In his great work, a Discourse on the Holy Spirit: His Name, Nature, Personality, Operations and Effects ….(in Vol. 3 of the Goold edition) John Owen devotes an entire book (two hundred pages) to the sanctification of the saints. For him sanctification is as much the immediate work of God’s as is regeneration. He cites I Thess .5.23. ‘the God of peace himself sanctify you completely, and may your whole spirit and soul and body be kept blameless at the coming of our Lord Jesus Christ. He who calls you is faithful; he will surely do it.’ On the basis of this passage Owen connects evangelical peace and sanctification. So Paul prayed that God would infallibly sanctify the Thessalonians throughout, and that they would be preserved blameless to the coming of Jesus Christ. God is the eternal spring and only fountain of all holiness. (367). God is our sanctifier. He alone is our peace. He cites Rom, 15. 33; 16. 20,’ the God of love and peace’, 2 Cor.13.11, ‘the God of peace.’ And similarly in Phil. 4.9, ‘What you have learned and received and heard and seen in me – practise these things, and the God of peace will be with you’.
So as Paul wrote that ‘And those he predestined, them he also called, and those whom he called he also justified, and those whom he justified he also glorified’ he could well have inserted ‘sanctified’ between justified and glorified’. As in effect he does in ch. 12 and following. (I hope this comment is not misunderstood)
So sanctification, as here described
is the immediate work of God by his Spirit upon our whole nature, proceeding from the peace made for us by Jesus Christ, whereby, being changed into his likeness, we are kept entirely in peace with God, and are preserved unblamable, or in a state of gracious acceptation with him, according to the terms of the covenant, unto the end. (369)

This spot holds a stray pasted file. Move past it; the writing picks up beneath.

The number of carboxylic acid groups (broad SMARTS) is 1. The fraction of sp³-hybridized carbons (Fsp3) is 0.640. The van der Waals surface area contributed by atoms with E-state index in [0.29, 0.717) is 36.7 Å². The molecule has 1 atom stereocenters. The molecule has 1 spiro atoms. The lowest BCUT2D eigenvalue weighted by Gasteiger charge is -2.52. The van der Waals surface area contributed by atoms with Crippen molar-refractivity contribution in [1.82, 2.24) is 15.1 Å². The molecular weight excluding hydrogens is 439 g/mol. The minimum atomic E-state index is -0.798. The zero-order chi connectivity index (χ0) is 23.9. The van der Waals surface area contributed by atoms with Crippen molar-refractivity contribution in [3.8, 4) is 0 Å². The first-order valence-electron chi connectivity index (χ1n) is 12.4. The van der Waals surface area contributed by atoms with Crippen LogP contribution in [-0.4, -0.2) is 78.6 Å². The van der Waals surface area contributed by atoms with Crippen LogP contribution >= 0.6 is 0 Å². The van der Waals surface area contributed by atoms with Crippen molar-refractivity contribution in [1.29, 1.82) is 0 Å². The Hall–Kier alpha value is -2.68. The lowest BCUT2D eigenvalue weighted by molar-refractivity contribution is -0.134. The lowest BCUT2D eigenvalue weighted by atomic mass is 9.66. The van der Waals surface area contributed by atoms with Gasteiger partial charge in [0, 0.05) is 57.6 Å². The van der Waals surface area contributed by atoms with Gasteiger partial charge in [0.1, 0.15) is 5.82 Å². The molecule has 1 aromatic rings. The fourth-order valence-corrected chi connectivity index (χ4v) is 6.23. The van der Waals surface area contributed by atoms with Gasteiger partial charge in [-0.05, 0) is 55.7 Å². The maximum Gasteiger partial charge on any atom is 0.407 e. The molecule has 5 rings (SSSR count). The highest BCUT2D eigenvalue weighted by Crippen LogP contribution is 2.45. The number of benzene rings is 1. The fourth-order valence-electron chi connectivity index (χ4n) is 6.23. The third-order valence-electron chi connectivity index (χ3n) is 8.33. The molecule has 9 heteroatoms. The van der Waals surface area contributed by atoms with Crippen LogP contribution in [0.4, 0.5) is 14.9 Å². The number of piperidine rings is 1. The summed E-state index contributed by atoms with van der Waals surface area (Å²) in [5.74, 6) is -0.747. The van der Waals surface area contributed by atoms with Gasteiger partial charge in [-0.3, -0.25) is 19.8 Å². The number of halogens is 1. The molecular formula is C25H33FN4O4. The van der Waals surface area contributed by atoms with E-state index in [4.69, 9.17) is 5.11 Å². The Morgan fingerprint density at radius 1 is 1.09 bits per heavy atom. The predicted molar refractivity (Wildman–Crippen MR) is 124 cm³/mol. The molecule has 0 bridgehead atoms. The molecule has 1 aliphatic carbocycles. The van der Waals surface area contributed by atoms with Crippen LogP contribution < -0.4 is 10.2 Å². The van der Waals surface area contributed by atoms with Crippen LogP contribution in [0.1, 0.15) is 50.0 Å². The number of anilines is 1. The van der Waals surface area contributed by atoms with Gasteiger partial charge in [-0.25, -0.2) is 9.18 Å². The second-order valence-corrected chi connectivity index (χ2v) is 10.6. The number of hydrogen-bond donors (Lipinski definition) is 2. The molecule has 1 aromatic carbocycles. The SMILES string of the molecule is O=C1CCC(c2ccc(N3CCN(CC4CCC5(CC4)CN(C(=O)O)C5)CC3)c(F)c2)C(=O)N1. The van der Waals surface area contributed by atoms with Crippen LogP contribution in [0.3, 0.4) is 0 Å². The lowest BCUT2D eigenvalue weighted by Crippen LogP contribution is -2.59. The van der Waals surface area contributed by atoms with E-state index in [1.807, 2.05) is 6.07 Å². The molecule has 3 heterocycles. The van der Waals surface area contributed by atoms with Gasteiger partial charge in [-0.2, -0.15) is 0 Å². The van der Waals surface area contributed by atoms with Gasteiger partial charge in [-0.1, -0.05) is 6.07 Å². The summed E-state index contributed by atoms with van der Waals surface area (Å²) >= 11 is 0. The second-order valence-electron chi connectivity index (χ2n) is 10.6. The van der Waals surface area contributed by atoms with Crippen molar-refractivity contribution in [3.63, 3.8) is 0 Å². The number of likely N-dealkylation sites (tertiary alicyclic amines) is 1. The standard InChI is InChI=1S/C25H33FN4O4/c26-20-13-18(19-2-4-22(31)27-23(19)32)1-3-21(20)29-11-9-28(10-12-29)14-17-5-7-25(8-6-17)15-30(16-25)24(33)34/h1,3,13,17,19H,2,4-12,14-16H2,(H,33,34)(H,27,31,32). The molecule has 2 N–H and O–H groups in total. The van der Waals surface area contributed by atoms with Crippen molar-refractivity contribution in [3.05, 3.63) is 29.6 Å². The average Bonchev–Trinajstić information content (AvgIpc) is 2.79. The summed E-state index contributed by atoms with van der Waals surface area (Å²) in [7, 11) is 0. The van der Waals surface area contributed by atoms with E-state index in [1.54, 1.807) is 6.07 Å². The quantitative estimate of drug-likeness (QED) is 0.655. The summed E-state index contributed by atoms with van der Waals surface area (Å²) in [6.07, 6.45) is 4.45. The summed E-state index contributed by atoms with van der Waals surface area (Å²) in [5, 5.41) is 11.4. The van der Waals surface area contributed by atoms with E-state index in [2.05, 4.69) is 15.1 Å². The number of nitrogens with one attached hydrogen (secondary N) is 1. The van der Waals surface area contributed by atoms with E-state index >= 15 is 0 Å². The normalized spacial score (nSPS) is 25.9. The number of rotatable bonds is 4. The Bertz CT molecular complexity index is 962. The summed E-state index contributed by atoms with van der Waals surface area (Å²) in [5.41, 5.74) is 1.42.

The importance and distinctiveness of sanctification for Owen is that it flows only from the gospel. It is an evangelical change ‘for holiness is nothing but the implanting, writing and realizing of the gospel in our souls’. Hence it is connected also with truth , the truth of the gospel, in the New Testament. As in Ephesians 4.24, ‘the holiness of truth’; Titus. 1.1 ’and their knowledge of the truth, which accords with godliness’; and John 17.17 ‘Sanctify them in the truth; your word is truth’. So as he connects sanctification and peace, so he connects sanctification and truth.
But why an individual may be pursuing holiness in the fear of the Lord, it does not follow that to be holy, or to be following holiness, that person needs to be acquainted with the details of sanctification . Just as one doesn’t have believe the doctrine of election in order to be among the elect, neither does a person have to be learned in the doctrine of sanctification in order to be a follower of holiness. Owen makes this point very clear:
More than that, these beginnings are mysterious and secret as Owen says.
The work itself, as hath been before declared at large, is secret and mysterious; and therefore, (as in some) I hope in many, there is the reality and essence of holiness, who yet can find nothing of it in themselves, nor perhaps in anyone else, but only Jesus Christ, who is of quick understanding in the fear of the Lord, and is it may be the same secret manner thrive as to its degrees in them who yet perceive it not. (403)
It might seem that there is a whiff of evangelical antinomianism in Owen’s view. But this is not so.